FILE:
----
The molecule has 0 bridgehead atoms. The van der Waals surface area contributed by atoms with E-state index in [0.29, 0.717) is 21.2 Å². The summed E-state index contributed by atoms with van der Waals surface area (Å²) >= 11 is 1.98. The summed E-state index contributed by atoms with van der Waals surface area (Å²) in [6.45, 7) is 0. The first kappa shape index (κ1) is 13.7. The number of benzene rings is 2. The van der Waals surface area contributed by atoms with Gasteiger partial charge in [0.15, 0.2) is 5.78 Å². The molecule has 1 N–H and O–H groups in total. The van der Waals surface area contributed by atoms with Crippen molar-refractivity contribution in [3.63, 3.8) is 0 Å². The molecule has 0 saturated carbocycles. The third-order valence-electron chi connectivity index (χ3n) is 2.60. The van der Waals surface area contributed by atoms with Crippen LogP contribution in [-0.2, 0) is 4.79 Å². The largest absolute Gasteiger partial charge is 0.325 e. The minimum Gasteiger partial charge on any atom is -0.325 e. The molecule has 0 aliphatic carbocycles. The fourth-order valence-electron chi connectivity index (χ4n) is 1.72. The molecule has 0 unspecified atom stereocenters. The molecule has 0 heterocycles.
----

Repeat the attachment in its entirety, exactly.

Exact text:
The molecule has 0 bridgehead atoms. The van der Waals surface area contributed by atoms with E-state index in [0.29, 0.717) is 21.2 Å². The summed E-state index contributed by atoms with van der Waals surface area (Å²) >= 11 is 1.98. The summed E-state index contributed by atoms with van der Waals surface area (Å²) in [6.45, 7) is 0. The first kappa shape index (κ1) is 13.7. The number of benzene rings is 2. The van der Waals surface area contributed by atoms with Gasteiger partial charge in [0.15, 0.2) is 5.78 Å². The molecule has 1 N–H and O–H groups in total. The van der Waals surface area contributed by atoms with Crippen molar-refractivity contribution in [3.63, 3.8) is 0 Å². The molecule has 0 saturated carbocycles. The third-order valence-electron chi connectivity index (χ3n) is 2.60. The van der Waals surface area contributed by atoms with Crippen LogP contribution in [-0.2, 0) is 4.79 Å². The largest absolute Gasteiger partial charge is 0.325 e. The minimum Gasteiger partial charge on any atom is -0.325 e. The molecule has 0 aliphatic carbocycles. The fourth-order valence-electron chi connectivity index (χ4n) is 1.72. The molecule has 0 unspecified atom stereocenters. The molecule has 0 heterocycles.